So, you bid on a Treasury bond at a Treasury bond auction. Treasury bonds are auctioned monthly, but originally issued for funding the U.S. government's spending needs in February, May, August and November. Bonds are also auctioned as re-openings in January, March, April, June, July, September, October and December. A re-opened security has the same maturity date, coupon interest rate, and interest payment dates as the original, but has a different issue date and usually a different price.

At an auction, the Treasury accepts two types of bids: a noncompetitive bid, and a competitive bid.

  • A noncompetitive bid is a bid in which you agree to accept the interest rate determined at auction. Which means you are guaranteed to receive the bond you want, in the full amount you want, for an interest rate set at the auction.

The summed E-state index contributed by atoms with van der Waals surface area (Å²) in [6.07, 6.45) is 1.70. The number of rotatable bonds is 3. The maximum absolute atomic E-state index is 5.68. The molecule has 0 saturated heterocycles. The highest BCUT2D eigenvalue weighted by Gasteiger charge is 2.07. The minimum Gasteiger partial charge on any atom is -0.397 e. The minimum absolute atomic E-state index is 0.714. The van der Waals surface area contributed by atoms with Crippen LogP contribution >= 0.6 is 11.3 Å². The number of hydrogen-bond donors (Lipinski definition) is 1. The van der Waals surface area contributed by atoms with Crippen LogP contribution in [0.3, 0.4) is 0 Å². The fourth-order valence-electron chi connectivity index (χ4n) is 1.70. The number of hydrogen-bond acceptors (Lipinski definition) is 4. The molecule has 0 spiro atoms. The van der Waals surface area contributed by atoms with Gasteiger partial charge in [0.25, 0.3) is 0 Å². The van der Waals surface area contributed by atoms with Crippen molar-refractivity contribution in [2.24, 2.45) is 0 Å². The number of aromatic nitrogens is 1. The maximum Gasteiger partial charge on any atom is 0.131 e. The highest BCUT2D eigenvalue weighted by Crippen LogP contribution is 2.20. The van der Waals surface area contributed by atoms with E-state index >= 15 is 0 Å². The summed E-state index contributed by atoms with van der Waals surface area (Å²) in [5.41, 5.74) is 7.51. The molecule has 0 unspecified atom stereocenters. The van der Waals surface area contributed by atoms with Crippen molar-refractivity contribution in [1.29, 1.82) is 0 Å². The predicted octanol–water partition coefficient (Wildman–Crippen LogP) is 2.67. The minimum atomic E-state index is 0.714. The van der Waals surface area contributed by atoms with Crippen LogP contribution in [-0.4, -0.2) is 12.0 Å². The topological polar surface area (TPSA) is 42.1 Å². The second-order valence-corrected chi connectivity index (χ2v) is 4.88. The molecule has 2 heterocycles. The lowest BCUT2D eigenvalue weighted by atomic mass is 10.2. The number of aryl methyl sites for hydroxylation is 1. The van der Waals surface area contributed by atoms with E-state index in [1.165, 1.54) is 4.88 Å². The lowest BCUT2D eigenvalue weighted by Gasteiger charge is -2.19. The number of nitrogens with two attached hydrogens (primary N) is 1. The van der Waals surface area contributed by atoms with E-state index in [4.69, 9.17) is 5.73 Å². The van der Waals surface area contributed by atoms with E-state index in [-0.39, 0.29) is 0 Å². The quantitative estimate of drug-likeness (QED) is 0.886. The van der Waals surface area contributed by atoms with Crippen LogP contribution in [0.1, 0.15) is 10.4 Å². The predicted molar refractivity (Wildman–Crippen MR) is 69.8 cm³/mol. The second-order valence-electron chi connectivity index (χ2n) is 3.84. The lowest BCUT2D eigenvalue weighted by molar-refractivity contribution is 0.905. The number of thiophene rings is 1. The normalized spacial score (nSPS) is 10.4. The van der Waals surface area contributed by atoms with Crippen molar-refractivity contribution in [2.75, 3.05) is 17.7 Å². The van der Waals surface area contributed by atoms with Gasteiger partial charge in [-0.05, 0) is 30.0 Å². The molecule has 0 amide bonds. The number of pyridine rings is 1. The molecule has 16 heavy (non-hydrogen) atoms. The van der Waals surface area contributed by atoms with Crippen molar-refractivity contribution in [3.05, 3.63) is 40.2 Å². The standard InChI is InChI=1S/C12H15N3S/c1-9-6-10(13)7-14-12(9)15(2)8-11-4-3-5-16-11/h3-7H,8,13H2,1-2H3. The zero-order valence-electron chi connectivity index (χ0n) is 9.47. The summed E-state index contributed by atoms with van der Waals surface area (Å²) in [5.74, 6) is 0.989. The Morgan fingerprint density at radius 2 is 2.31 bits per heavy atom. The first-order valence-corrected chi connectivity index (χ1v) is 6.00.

• A competitive bid is one in which you specify the yield you're willing to accept. This means your bid could be accepted in the full amount you want, if your bid is equal to or less than the yield determined at auction, or is accepted in less than the full amount you want, if your bid is equal to the high yield, or can even be rejected if the yield you specify is higher than what's set at auction.

How to Buy Treasury Bonds

You can place a noncompetitive bid using the U.S. Treasury's TreasuryDirect.gov portal, through a bank or through a broker. To place a competitive bid, you have to use a bank or a broker, unless you have a TAAPS account. That's because a bank or broker is part of the TAAPS system: the Treasury Automated Auction Processing System.